“The reason was that two of the band members really were into me being like anything that I wanted to be. They wanted a more traditional all wearing black photoshoot, or whatever they wanted, you know? We had a big meeting, no yelling, these are like brothers, we’are all like friends, so we had a talk and told them that I really wished they would support me to go through what I have to go through, this mask, or whatever I wanted to do. And it’s not going to be everything. And it’s not out of the realm of heavy metal. It’s not like I’m inventing something. It’s just I’m an artsy guy. I’m getting ideas, let me be me. I pleaded… two of them said yes, two of them said no. They just wouldn’t allow it. So the band actually kind of broke apart”.

Despite the turmoil in the band they decided to let some steam off doing “Stargazer” and leave the record sit. They did the video and John spent two months video editing while in the meantime the discussion about the record proved fruitless.

“One night, I got home, I put “City Of Fire” on and I mute the guitars, the drums and the bass, and it sounds really beautiful. It sounds great with this huge orchestration, because I have keyboards everywhere and harmonies, and I’m sitting there going, “maybe I should release my work that I did for a year, like an orchestration record because it’s really beautiful harmonies all through the whole thing with the keys. It was stunning”. So, I picked up my guitar and I was like, okay, well, what if I entertain the idea of not listening to the music and rewriting what’s underneath? And that’s what I did”.

Starting off with “City of Fire” John re-recorded all the songs. It took him about a month and a half for each of the songs and then the album started shaping up.

“It’s my whole life. It really is the resurrection of me dying, coming back to life, feeling like, rejuvenated, to get back in touch with who I am or what I wanted to create and understand what “Evermore” was, what “Diamonds Hadder” is, what is all this fucking shit”.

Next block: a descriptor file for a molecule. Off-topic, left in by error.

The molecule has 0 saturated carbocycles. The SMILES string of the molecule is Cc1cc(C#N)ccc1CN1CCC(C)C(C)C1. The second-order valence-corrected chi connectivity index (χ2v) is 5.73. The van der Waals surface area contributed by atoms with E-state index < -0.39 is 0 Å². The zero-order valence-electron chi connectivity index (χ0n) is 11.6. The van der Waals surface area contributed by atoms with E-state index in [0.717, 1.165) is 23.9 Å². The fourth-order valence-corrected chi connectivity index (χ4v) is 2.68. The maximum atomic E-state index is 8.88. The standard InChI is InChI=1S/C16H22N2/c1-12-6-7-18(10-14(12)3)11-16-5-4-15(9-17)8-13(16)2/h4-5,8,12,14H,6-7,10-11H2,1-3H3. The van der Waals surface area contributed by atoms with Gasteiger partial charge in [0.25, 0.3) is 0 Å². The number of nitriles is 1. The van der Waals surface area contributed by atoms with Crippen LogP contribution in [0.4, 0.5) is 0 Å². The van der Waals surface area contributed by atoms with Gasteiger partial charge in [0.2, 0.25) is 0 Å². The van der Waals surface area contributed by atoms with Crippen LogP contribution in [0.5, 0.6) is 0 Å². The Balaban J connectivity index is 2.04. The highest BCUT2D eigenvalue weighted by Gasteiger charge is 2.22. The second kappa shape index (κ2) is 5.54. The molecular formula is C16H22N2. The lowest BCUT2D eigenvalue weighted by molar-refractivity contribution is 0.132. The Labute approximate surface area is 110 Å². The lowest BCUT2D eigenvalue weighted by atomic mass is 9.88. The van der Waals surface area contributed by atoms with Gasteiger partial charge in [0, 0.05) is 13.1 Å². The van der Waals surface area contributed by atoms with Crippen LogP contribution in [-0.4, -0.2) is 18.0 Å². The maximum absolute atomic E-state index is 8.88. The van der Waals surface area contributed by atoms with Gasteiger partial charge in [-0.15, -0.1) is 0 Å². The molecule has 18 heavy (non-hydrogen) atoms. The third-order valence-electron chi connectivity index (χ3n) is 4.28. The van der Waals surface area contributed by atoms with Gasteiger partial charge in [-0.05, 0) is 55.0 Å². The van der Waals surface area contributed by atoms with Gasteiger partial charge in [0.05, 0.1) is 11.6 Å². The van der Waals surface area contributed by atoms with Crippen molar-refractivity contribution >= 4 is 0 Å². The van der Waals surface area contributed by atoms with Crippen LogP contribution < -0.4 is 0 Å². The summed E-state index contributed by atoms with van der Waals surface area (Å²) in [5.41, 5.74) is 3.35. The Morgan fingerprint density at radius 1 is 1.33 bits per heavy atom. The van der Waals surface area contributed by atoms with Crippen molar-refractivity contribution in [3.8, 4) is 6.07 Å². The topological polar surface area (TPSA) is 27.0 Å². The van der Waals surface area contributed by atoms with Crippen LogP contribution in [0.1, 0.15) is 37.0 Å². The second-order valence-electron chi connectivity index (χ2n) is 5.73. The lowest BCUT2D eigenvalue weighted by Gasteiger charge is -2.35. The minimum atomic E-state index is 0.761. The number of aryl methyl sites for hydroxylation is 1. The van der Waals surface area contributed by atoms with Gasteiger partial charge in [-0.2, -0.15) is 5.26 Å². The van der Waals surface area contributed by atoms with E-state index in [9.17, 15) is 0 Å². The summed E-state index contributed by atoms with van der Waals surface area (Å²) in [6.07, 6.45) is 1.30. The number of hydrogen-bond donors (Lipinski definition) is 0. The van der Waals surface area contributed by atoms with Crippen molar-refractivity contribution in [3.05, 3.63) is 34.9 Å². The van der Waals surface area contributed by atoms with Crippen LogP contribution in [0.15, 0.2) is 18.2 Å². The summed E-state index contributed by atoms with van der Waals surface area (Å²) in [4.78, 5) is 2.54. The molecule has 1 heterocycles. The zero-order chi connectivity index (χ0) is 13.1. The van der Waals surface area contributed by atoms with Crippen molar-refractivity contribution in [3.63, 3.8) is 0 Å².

I play the fool, you guard the gates. We’ll let the wind decide our fates…

“Master Of Illusion” proves prophetic for him, as it revealed his identity and saved him. “I’m Johnny. I’m telling Johnny, “you got to wake up. You’ve got to kill yourself”. The song was kind of about a magician and an apprentice. And the apprentice is asleep. He doesn’t know he’s asleep. He thinks he’s in life, but later he learns that he’s actually on the table and he’s asleep. He was put under a spell. And the whispering in the song is saying to him: “Johnny, you got to wake up. This isn’t real. You have to kill yourself”. He has to kill himself to kind of snap out of the spell. Now that I listen back to it, I can see where I was going after “Evermore”. That’s me. I mean, I became John Evermore at that time. That was right when that happened”.

Taking a look at the tracklist you realize that the album has only 7 songs, and that’s why because some of them are very long. I am always curious about how someone writes songs, especially those that go beyond the 10-minute mark.

“(Writing songs) is a bit strange process. When I’m writing a song, I kind of like freestyle. Lyrics happen usually when I’m in a car, or I’m at a being in the strangest place and there’s something just fucking comes out and I write it down. Then, when I have these brainstorming, like writing ideas with the guitar. A riff is important. Guitar usually spawns things. So, sometimes I’ll do riffs on drums and I’ll sing to them and I’ll grab my lyrics. I always see vocals, the way they flow through a song like a thread. Every word is connected to the one before and the one after. If you start fucking with that and breaking it then the song just gets lost, right? So, when I’m writing a song, if it goes longer, but I feel the threat is there, I keep it for the most part. On “Long Is The Road” I made a conscious effort to not continue the thread. I was like, “it’s a cool song. It’s got a good course. I’m going to just dip out of this one”. But, on a song like “Evermore”, I remember many times it got to the spot where I was like, “should I fucking end the song”?